Ottawa, Canada - A critical case that pits freedom of religion and expression against the right of homosexuals not to be discriminated against will come before Canada's top court on Wednesday.
William Whatcott, a man who engaged in same-sex activities before finding religion and joining the Christian Truth Activists, was ordered by the Saskatchewan Human Rights Commission to pay $17,500 to four individuals who were offended by a pair of pamphlets he distributed in 2001 and 2002 in Regina and Saskatoon.
One flyer expressed his opposition to teaching children about homosexuality in public schools, while the other attacked homosexual behaviour, drawing on a personal ad in a gay magazine that appeared to promote pedophilia.
Whatcott appealed the decision and won, but in a bid to have the original decision reinstated, the commission will argue Wednesday that there are limits to freedom of expression.
"As Canadians, we understand that there is a justifiable and narrow limit on the freedom of expression when it has the potential to harm others in the community," David Arnot, chief commissioner with the Saskatchewan Human Rights Commission, said Wednesday.
"In the case of public speech, where expression has the real potential to escalate and expose a target group to hate, we have a responsibility to act."
Arnot said he will argue that Whatcott's words and behaviour "crossed the line between critical speech and hateful speech" and that his case would "speak to the power of words to maim and the need for protection from the most extreme, hate-filled and destructive forms of public speech."
Noting the commission has prosecuted just five cases in 32 years, Arnot said it's a rarely used tool reserved for only the most serious of cases.
"We feel strongly that this is one of those cases," he added.
"The Supreme Court of Canada has the opportunity to set the stage for public discussion and discourse in the next decade or longer with this case."
Not only will the top court be asked to strike a balance between free expression and the right to be free from discrimination, it will also be asked to decide whether the flyers constitute hate propaganda in the same way criticism of one's race or religion might.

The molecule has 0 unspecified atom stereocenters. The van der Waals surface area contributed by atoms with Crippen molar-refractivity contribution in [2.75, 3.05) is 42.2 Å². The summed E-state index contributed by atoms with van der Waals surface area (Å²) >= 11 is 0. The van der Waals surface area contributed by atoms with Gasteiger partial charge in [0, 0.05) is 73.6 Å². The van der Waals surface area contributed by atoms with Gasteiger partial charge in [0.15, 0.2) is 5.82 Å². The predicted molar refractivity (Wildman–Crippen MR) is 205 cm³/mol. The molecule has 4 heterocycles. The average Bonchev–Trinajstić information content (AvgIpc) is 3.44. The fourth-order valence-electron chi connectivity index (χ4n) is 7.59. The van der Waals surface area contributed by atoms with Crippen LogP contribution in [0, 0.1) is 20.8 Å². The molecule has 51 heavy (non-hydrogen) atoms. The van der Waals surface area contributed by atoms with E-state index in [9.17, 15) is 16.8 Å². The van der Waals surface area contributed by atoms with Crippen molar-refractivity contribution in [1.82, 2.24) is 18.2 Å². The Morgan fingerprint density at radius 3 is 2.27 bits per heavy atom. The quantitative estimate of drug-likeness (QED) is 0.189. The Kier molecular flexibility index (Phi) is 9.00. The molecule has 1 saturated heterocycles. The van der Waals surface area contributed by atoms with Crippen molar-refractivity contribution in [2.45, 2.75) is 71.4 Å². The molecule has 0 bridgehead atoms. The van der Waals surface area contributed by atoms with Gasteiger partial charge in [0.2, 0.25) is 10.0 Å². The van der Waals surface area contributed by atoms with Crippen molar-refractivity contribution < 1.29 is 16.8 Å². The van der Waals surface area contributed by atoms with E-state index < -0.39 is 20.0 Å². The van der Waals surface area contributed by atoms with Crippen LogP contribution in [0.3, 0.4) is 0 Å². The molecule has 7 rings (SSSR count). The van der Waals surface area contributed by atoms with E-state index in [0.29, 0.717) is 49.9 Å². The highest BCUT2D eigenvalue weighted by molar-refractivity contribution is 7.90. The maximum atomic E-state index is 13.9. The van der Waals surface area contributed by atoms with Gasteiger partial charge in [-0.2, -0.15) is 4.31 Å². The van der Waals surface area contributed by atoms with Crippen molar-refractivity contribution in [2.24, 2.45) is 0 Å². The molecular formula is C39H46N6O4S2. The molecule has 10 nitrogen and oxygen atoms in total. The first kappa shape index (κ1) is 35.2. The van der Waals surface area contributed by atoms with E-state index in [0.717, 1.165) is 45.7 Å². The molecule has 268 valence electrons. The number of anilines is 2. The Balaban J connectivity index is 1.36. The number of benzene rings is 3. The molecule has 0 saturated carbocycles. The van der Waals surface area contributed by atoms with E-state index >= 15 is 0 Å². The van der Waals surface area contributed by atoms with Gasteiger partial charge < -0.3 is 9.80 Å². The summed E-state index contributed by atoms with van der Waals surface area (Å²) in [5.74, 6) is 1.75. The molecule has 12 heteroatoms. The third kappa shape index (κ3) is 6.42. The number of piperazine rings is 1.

As court documents suggest, Whatcott will argue that it is possible to "love the sinner, hate the sin" and that his flyers attacked the actions of homosexuals, not homosexuals themselves.
"It's irrational to think there isn't a distinction between the person and the behaviour," his lawyer Thomas Schuck told Postmedia News.
"We really object to the characterization of the Christian message of discouraging same-sex sexual conduct as being hate."
Schuck said his client believes same-sex conduct is "harmful" and he has even filed evidence to show homosexuals have a lower life expectancy and a myriad of health problems as a result of their lifestyle. He suggested the pamphlets were truthful and meant to be educational.
"It's more out of love and concern for others than hate," he said.
"I don't think we're infringing on anybody's rights by attempting to open a debate on what is a healthy lifestyle."
He believes the outcome of this case could have an impact on others from the marriage commissioner whose conscience didn't allow him to marry a gay couple, to the bed and breakfast owner who objected to renting a room to a same-sex couple.
"If there's no accommodation for Christian people, it's going to lead to a lot of religious discrimination," Schuck said.
The case has attracted significant interest across the country and some 25 different groups have been granted intervener status in court, including a smattering of provincial and national human rights commissions, Christian and Jewish groups, Egale Canada and the Women's Legal Education and Action Fund.
It also comes as both Parliament and the Federal Court look at loosening hate laws in the name of free speech.
Alberta Conservative MP Brian Storseth has tabled a private member's bill that seeks to repeal Section 13 of the federal human rights code that bans hate speech over the Internet.
He argues provisions already exist within the Criminal Code to deal with the sort of material that could truly harm an identifiable group or individual.
It should be noted that the Criminal Code requires proof beyond a reasonable doubt, while human rights cases fall under civil law which requires a lower burden of proof based on a balance of probabilities.
A 2008 report prepared for the Canadian Human Rights Commission concluded the section should be removed. The following year, a member of the human rights tribunal said it violated the charter which led to a Federal Court review to be held before the end of the year.
Schuck said he would present the 2008 report as part of his evidence.